About Topaz: Gemstone Information

Topaz’ was used as a name for aluminium fluosilicate in a description of the deposits and products of the Schneckenstein area of Saxony, Germany, by Henckel in 1737 (some crystals are still found here and some gemstones have been fashioned from them). Chemical composition: An early survey by Becke can be found in Doelter’s Handbuch der Mineralchemie, in which a yellow topaz from the Thomas Range, Utah, USA, has a density of 3.565, a fluorine content of 20.37 and a hydroxyl content of 0.19, and a specimen from Brazil with a density of 3.532 has a fluorine content of 15.48 and a hydroxyl content of 2.45. Becke also describes the effect on the refractive index of this variation in composition, the Thomas Range specimen giving an RI of 1.6072, 1.6104 and 1.6176 for the alpha, beta and gamma rays respectively, with a birefringence of 0.0104, compared with the Brazilian (Minas Gerais) specimen’s 1.6294, 1.6308 and 1.6375, DR 0.0081.
Summary: About Topaz has the composition Al2(F, OH)2SiO4 with some of the hydroxyl substituting, though not completely, for the fluorine, the physical and optical properties varying with the proportions of F and OH.
The crystallization of topaz is described in Hintze’s Handbuch der Mineralogie, 2 Ed., pp. 102–127, 1897. This work, the all-important survey of mineral species and the different forms shown by specimens of differing composition and location, shows many forms taken by crystals of topaz.  Hoover (1992) discusses this, citing several authorities but concludes that more work is needed. This area should not affect the gemmologist, prospector or mineral collector for whom topaz crystals are easy to identify.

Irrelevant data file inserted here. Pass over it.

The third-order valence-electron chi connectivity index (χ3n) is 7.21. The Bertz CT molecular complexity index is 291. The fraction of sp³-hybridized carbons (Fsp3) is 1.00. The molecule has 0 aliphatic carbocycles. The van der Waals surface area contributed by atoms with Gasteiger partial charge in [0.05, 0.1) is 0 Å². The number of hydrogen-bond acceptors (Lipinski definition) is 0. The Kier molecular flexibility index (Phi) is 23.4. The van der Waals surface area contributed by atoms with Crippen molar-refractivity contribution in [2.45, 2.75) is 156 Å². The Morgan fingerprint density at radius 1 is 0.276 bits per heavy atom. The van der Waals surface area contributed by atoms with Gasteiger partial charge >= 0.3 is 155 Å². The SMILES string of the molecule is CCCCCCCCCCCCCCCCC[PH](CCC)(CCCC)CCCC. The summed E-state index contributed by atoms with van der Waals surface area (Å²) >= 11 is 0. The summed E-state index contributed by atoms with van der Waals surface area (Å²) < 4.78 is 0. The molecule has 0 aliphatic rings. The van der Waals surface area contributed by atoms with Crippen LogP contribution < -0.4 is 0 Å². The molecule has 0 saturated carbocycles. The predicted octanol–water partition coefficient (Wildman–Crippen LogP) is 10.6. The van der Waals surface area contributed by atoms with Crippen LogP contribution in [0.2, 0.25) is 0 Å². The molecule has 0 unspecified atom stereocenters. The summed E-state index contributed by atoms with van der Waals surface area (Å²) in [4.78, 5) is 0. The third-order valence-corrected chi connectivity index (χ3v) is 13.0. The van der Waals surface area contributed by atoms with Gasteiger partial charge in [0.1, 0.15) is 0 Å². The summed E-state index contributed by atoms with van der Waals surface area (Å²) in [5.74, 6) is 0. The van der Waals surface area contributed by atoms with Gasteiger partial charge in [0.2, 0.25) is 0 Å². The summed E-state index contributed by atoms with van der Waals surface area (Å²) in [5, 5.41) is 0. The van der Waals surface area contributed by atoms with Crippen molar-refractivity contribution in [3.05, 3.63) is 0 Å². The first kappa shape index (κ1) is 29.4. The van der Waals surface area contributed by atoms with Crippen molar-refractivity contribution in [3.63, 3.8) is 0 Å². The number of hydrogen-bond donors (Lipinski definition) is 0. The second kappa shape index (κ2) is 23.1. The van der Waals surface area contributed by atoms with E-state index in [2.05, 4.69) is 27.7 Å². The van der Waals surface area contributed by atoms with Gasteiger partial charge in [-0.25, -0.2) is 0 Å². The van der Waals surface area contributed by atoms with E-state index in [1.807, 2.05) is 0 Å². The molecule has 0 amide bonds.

Crystals with a lozenge (or diamond-shaped) cross section show prism faces which are often striated parallel to their length and with varying terminations. Brazilian crystals show low-angled pyramidal terminations with crystals from Utah showing a steeper angle. Some crystals from Africa (perhaps Nigeria) show a chisel-like termination due to enlargement of dome faces at the expense of the pyramids. In other crystals the pinacoid gives a flat-topped effect. Crystals cleave parallel to the basal pinacoid which is often present. Doubly terminated crystals are mentioned above.
Asquare cross-section is due to a dominating second-order prism. Topaz occurs most commonly in such igneous rocks as granites, granite pegmatites and rhyolites, occupying veins or cavities. Resulting most often from late-stage pneumatolytic action, topaz is commonly found in greisen. Associated minerals may include quartz, fluorite, tourmaline and beryl.